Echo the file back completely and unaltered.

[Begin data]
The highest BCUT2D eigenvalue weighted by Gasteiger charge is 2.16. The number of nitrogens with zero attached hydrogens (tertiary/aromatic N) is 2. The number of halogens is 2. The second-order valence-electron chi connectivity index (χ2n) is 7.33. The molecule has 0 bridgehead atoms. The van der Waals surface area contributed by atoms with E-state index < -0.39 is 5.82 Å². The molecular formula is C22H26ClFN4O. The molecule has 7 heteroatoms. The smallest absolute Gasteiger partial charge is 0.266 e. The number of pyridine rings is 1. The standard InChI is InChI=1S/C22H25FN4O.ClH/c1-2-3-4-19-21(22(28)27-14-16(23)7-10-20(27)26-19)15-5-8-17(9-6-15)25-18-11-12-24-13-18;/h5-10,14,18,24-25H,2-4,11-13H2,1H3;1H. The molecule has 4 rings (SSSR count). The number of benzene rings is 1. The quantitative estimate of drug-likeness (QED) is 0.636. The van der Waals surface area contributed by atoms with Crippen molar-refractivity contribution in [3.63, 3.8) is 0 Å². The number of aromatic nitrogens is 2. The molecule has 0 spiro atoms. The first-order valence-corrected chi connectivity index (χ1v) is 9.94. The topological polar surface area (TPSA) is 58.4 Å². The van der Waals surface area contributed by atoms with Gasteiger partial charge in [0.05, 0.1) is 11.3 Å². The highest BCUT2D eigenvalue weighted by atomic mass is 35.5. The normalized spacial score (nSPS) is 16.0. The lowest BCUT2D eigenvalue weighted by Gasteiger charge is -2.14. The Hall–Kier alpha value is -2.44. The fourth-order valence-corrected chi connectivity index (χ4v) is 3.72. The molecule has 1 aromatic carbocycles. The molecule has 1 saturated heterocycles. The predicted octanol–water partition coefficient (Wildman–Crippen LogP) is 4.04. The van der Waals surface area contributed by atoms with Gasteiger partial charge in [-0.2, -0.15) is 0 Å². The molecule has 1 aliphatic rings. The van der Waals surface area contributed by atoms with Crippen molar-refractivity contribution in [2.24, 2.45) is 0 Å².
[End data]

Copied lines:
The highest BCUT2D eigenvalue weighted by Gasteiger charge is 2.16. The number of nitrogens with zero attached hydrogens (tertiary/aromatic N) is 2. The number of halogens is 2. The second-order valence-electron chi connectivity index (χ2n) is 7.33. The molecule has 0 bridgehead atoms. The van der Waals surface area contributed by atoms with E-state index < -0.39 is 5.82 Å². The molecular formula is C22H26ClFN4O. The molecule has 7 heteroatoms. The smallest absolute Gasteiger partial charge is 0.266 e. The number of pyridine rings is 1. The standard InChI is InChI=1S/C22H25FN4O.ClH/c1-2-3-4-19-21(22(28)27-14-16(23)7-10-20(27)26-19)15-5-8-17(9-6-15)25-18-11-12-24-13-18;/h5-10,14,18,24-25H,2-4,11-13H2,1H3;1H. The molecule has 4 rings (SSSR count). The number of benzene rings is 1. The quantitative estimate of drug-likeness (QED) is 0.636. The van der Waals surface area contributed by atoms with Crippen molar-refractivity contribution in [3.63, 3.8) is 0 Å². The number of aromatic nitrogens is 2. The molecule has 0 spiro atoms. The first-order valence-corrected chi connectivity index (χ1v) is 9.94. The topological polar surface area (TPSA) is 58.4 Å². The van der Waals surface area contributed by atoms with Gasteiger partial charge in [0.05, 0.1) is 11.3 Å². The highest BCUT2D eigenvalue weighted by atomic mass is 35.5. The normalized spacial score (nSPS) is 16.0. The lowest BCUT2D eigenvalue weighted by Gasteiger charge is -2.14. The Hall–Kier alpha value is -2.44. The fourth-order valence-corrected chi connectivity index (χ4v) is 3.72. The molecule has 1 aromatic carbocycles. The molecule has 1 saturated heterocycles. The predicted octanol–water partition coefficient (Wildman–Crippen LogP) is 4.04. The van der Waals surface area contributed by atoms with Gasteiger partial charge in [-0.2, -0.15) is 0 Å². The molecule has 1 aliphatic rings. The van der Waals surface area contributed by atoms with Crippen molar-refractivity contribution in [2.24, 2.45) is 0 Å².